Linkletter calls Proctorio lawsuit ‘groundless’ in exam invigilation court battle

UBC staff member Ian Linkletter is speaking out after remote exam invigilation company Proctorio sued him in September.

In a statement posted to Twitter, Linkletter said he would fight the lawsuit and alleged that Proctorio’s filing constitutes a strategic lawsuit against public participation (SLAPP).

Proctorio sued Linkletter, a UBC learning technology specialist, after he tweeted links to YouTube videos on Proctorio’s website in August that the company called “confidential and proprietary.”

The Canadian Civil Liberties Association defines SLAPPs as a tool used to silence public critics, “generally not to win a case.”

“Proctorio’s lawsuit against me is groundless and brought for the sole purpose of silencing me. They claim breach of confidence for information that was already available to the public, and copyright infringement for linking to videos they put on YouTube,” Linkletter wrote in his statement.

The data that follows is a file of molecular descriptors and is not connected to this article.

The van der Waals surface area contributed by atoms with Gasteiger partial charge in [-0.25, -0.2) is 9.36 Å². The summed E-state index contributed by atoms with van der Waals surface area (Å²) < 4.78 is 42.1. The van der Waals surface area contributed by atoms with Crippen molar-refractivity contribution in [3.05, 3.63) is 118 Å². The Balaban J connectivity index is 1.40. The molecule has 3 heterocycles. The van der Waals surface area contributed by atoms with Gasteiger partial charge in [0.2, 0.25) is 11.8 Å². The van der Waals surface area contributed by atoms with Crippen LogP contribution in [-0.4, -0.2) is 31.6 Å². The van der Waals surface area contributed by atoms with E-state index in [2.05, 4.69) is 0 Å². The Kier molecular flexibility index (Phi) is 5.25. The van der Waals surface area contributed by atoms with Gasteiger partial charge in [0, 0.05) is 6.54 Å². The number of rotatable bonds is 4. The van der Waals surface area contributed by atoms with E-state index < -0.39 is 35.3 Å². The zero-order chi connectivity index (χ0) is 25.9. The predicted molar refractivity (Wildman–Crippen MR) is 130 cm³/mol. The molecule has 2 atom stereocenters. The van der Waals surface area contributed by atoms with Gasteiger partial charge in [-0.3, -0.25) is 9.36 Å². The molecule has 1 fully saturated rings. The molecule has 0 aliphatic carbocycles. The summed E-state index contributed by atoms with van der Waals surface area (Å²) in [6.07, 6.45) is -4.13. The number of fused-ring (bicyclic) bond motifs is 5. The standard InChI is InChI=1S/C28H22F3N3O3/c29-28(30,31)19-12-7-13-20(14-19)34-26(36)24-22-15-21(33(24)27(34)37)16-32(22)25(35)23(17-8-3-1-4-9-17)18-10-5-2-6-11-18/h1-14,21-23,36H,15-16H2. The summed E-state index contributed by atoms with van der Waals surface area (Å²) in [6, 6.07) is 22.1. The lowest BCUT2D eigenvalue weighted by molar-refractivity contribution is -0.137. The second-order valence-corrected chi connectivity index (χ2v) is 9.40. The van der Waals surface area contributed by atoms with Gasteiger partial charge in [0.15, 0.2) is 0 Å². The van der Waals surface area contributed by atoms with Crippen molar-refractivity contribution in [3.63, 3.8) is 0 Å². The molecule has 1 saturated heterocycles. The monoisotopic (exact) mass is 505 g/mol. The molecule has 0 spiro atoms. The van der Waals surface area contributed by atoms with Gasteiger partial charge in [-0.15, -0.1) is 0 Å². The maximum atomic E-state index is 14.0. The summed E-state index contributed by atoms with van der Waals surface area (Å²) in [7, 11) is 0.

In his affidavit, Linkletter outlined his concerns about academic surveillance software, citing student anxiety, barriers that disabled students face using this type of software and discrimination as his three major concerns.

“I call it ‘academic surveillance software’ because that’s exactly what it does. It watches and records students as they take exams online. It uses secret algorithms to track so-called ‘abnormalities’ and then reports the ‘suspicion level’ for every student to their professor.”

The Ubyssey has contacted Proctorio for comment.

Linkletter said he was committed to fighting for the lawsuit’s dismissal.

“Fighting this lawsuit for over a month has cost me and my wife tens of thousands of dollars so far,” he said. “I am all in and at peace with that decision.”

Linkletter launched a GoFundMe to raise money to pay its legal fees. If Proctorio ends up paying his legal fees, Linkletter said he would donate all the money raised to the British Columbia Civil Liberties Association.